A hefty chest strike can have wildly different outcomes. In some cases – such as when a baseball player is hit by a ball – it can lead to death. But a well-timed blow to the chest can also reset a potentially fatal racing heart.
While scientists have long known that a chest strike can strain the heart muscle, they weren’t sure why or how hitting the chest could have such different outcomes. They suspected it could be connected to electro-mechanical signals that tell the heart when to contract or beat.
“The potentially fatal effects of blows to the chest are believed to be the result of rapid strains that adversely interfere with the transmission of electrical impulses thereby causing disruption of the heartbeat,” said Dr. Stephan Rohr of the University of Bern, who initiated the study.
So the team of scientists worked together to create an experimental device that would allow them to study how bioengineered heart tissue reacts to sudden stress – mimicking how a real heart might react to a sudden chest strike. The device let them study how such a sudden strain affects the electrophysiological response of heart muscle.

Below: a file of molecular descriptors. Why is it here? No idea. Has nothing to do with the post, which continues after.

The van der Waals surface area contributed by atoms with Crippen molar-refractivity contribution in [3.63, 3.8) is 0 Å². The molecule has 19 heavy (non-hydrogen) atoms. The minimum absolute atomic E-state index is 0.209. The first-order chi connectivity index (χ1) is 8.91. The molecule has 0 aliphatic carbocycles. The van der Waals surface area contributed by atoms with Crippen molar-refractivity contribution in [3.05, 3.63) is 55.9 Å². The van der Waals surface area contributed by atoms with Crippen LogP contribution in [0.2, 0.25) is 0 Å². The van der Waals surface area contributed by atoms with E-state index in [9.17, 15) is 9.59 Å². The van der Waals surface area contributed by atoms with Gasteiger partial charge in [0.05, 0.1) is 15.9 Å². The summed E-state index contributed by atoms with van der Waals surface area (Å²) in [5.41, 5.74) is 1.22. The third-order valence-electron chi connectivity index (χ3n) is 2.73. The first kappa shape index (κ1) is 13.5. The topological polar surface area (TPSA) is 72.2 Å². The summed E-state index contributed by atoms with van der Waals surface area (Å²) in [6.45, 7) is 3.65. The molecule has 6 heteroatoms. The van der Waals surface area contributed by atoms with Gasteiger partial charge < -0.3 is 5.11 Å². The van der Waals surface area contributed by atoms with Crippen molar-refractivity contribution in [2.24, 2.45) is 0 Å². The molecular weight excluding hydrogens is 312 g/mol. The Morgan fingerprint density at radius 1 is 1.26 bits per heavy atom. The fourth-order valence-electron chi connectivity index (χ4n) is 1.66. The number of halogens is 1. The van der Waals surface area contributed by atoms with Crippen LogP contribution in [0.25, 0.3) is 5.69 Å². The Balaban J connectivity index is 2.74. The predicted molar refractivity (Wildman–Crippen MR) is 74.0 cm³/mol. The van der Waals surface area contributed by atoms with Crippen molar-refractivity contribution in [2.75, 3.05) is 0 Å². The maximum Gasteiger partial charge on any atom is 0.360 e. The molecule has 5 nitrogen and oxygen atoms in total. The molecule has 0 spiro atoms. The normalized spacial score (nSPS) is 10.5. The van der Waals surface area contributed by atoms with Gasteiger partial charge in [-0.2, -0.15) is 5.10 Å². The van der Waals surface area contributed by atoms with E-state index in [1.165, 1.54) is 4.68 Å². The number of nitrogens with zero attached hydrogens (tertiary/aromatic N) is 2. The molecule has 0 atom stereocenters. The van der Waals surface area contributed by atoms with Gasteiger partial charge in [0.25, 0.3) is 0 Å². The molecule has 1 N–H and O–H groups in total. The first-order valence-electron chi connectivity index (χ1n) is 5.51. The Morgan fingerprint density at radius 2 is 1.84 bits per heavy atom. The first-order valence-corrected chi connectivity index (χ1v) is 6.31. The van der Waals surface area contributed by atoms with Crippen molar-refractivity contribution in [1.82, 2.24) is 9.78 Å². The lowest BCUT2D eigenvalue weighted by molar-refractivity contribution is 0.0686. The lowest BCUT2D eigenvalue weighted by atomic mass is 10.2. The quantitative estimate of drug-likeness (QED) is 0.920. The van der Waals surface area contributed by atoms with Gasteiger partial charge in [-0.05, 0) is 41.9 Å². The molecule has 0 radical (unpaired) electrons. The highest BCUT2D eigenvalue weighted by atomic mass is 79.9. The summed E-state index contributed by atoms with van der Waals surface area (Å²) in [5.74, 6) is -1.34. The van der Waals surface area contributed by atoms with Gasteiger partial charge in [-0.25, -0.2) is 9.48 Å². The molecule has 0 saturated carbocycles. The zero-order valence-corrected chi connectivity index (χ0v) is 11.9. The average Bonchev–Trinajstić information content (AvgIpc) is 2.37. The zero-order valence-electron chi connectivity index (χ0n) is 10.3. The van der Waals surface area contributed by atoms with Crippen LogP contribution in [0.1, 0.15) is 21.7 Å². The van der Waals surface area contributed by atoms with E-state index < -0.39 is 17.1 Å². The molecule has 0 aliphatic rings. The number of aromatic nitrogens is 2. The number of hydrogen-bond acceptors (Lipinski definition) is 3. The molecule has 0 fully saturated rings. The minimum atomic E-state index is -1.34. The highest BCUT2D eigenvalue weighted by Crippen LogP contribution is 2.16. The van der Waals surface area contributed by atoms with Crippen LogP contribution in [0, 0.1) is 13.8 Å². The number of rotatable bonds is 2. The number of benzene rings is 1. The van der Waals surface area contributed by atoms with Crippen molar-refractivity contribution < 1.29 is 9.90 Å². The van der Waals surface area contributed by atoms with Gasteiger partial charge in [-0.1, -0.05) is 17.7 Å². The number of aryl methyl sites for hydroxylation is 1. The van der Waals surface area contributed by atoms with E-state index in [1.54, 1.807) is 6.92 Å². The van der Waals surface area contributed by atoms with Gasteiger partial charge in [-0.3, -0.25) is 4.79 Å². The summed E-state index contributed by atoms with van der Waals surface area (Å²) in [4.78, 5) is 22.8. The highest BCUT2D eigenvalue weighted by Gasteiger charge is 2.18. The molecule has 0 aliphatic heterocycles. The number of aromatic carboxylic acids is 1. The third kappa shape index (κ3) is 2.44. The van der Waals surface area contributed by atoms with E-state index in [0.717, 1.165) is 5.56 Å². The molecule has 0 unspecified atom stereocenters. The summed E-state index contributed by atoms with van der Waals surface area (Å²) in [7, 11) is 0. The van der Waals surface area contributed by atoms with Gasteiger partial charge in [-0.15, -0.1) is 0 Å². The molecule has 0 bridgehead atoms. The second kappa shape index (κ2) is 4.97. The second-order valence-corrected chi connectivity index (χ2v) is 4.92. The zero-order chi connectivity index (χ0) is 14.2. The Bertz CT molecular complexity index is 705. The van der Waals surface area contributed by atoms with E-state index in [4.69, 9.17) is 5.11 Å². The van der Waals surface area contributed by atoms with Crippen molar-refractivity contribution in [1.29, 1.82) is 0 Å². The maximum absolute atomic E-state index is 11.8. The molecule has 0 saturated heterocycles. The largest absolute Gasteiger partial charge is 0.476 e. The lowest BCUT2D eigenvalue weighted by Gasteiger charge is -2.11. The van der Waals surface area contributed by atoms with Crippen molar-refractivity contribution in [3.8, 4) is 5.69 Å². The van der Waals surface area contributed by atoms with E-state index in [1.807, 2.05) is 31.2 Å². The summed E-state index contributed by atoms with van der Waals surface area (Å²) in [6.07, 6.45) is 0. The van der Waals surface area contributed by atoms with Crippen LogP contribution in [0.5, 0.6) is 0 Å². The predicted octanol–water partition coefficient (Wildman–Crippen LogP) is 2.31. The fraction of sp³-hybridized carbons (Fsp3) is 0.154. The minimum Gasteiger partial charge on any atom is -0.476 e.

“The carbon electrodes create the strain in the cardiac tissue and the gold ones measure the cellular electrophysiological response,” said Dr. Herbert Shea of EPFL, a co-author of the study.
The team used rat cardiac cells for their research.
The device was able to generate strains of 10 to 12 percent, similar to a heartbeat, but at much faster speeds than normal heart function. That allowed the team to mimic the effects of a chest strike.
But what they found was surprising. The sudden strains had very little effect on the heart tissue’s electro-mechanical response. In other words, a fatal chest strike doesn’t seem to interrupt the heart’s electrical signals as the researchers suspected.
“That means that we need to look into other possible explanations of what exactly happens during a deadly blow to the chest,” Rohr said.
The team plans to test how connective tissues surrounding the heart muscle react to similar strains.
The study has been published in the journal Nature Communications.
By Kyla Cathey, Earth.com staff writer